Even so, aside from my short obsession with Colorado as a 10-year-old, I never knew where I wanted to live "when I grew up". As a kid, I moved a lot. As an adult, I don't want to move much more. All I knew was that it was essential to live somewhere I loved. Not just liked, but truly loved. A place that gave me the same feeling as reading a great poem or listening to hip-hop for the first time. The same exhilaration as seeing the peaks of Colorado or jumping off a London bus. The same swell of warmth that I'd feel for a human loved one.
Of course, this is a tall order. Many places are just not lovable, unless you love Wal-Marts, parking lots, highway interchanges, strip malls, and subdivisions. (More on that topic here.)
Perhaps I've just traded one unrealistic standard for yet another. First husband, then career, and now place. I'm really knocking them down--will there be anywhere left for my fantasy life to turn? But...I can't be the only person who has a lot of experience minimizing and questioning my feelings. (Sciatrix writes about some similar issues here.) One common example is something like, "well, this is just a platonic or nonsexual relationship, so why am I so sad/pissed off/thrilled/confused about it?" It may be especially relevant to asexuals, but I think most people have felt this way at some point.
I minimize things that I'm not sure are possible. Like my desire to be married. I have no desire anymore to be legally married. But I do want some kind of life partner(s), be they romantic, platonic, or queerplatonic. For so long, I felt this was silly somehow. Because I didn't need any kind of partner and besides, once I got one, who knows if I would still want one? Anyway, it was hard for me to care about my own desire, as strange as that may sound. More reasons why I've minimized my love of place:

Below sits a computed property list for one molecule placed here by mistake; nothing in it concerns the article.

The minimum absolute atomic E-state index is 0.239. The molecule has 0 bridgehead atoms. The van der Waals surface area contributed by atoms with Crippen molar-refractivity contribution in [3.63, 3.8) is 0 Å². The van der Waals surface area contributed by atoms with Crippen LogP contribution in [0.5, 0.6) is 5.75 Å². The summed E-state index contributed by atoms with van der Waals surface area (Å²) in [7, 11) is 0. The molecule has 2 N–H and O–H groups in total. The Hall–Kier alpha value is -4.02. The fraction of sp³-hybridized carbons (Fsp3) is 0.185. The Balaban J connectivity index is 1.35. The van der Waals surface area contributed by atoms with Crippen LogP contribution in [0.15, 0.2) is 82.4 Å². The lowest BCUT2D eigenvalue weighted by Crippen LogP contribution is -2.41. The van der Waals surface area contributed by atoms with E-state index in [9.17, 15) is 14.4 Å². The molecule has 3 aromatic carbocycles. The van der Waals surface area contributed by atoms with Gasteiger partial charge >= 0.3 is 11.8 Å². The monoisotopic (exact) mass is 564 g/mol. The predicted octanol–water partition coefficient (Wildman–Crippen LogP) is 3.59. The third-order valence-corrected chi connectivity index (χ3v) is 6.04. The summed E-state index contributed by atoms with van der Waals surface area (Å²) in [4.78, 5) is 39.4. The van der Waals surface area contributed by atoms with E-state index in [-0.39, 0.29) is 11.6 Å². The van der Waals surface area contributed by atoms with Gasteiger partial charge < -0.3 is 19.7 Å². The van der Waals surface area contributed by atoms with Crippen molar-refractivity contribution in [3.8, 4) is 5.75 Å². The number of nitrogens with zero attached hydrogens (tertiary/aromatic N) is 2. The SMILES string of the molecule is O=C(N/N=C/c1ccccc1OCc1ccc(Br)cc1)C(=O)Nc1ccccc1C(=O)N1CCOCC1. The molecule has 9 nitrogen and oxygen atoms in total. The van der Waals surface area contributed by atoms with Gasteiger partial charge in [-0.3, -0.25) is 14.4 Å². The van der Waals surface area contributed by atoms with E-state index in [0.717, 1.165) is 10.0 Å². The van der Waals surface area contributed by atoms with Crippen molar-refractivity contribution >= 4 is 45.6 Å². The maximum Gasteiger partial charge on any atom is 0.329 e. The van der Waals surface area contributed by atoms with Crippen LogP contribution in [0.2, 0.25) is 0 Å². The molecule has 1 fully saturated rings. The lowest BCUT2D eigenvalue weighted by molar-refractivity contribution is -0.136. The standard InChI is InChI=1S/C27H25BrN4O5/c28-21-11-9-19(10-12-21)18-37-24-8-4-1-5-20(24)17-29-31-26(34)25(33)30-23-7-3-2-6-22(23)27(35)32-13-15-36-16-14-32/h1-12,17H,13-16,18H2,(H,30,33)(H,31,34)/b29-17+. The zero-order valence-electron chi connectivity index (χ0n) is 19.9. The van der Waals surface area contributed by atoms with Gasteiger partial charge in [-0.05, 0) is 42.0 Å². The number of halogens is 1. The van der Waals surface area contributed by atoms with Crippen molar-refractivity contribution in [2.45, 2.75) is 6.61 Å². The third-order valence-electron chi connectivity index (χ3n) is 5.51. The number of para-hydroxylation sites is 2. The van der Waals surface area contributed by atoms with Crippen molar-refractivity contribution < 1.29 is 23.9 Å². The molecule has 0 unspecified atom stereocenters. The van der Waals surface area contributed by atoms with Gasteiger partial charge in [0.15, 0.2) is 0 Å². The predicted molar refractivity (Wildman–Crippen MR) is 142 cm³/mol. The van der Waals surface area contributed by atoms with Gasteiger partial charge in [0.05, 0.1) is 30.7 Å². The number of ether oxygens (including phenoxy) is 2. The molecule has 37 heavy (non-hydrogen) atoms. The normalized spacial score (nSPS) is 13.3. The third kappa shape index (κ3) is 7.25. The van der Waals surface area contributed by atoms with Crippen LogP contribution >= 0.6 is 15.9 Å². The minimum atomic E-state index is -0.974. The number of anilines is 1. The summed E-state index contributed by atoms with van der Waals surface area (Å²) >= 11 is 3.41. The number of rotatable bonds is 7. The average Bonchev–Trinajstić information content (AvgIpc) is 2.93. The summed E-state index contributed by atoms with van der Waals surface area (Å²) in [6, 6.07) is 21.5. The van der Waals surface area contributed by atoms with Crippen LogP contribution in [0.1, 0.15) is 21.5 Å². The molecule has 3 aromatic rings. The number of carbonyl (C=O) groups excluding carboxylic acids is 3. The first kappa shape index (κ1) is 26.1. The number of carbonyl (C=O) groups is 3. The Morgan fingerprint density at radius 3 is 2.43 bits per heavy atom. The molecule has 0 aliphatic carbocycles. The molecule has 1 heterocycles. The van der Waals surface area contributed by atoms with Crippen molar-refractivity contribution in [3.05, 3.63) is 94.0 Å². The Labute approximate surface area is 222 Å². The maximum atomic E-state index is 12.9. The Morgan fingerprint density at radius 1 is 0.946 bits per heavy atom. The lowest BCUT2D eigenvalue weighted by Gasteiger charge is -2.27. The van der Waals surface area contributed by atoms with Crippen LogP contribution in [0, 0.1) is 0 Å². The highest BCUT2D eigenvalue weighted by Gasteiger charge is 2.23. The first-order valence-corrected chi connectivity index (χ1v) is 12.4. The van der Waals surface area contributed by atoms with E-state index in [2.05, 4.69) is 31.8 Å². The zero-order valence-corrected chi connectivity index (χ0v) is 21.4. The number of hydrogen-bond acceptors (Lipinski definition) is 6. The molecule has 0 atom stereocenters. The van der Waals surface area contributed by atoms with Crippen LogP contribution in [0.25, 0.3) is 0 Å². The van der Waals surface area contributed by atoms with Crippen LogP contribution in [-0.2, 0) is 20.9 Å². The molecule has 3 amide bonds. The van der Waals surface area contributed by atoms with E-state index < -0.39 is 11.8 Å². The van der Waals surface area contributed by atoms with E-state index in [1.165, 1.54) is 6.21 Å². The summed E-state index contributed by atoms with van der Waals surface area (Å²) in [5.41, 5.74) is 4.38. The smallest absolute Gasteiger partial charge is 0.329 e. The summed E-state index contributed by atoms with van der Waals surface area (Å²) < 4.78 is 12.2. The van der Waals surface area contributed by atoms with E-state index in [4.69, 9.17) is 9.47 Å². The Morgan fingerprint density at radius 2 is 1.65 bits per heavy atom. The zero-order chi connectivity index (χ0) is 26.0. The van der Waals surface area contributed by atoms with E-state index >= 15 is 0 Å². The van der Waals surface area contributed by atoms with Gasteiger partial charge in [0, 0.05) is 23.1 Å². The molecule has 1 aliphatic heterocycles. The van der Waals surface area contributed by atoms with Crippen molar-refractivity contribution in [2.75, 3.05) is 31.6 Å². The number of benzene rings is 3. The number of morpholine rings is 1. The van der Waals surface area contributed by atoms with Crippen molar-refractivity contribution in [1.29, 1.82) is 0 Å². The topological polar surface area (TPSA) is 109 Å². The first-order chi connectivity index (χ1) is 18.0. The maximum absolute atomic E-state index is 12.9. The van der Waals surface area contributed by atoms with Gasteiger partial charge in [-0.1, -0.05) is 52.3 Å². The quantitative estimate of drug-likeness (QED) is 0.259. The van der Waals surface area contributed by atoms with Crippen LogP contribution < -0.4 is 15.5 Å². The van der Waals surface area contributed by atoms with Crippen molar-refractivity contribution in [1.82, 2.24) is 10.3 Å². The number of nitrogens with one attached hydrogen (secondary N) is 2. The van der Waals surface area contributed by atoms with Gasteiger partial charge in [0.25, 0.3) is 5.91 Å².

- Large disconnect between my current state and my desired state.
- Overwhelm with the task at hand.
- Poor planning and decision-making ability.
- Lack of financial resources.
- Social messaging.
- Comparing myself to other people.
While I want to try to stop minimizing my desires, I don't want to feel totally bereft if I never have these things. My question becomes, how do I "synthesize" these desires? Like, how do I honor them and work towards achieving them while at the same time, deal with the feelings involved with not having them yet? In some ways, I've already been doing this, but I think there are others things I could incorporate. My brainstorm on this is going to be the next post.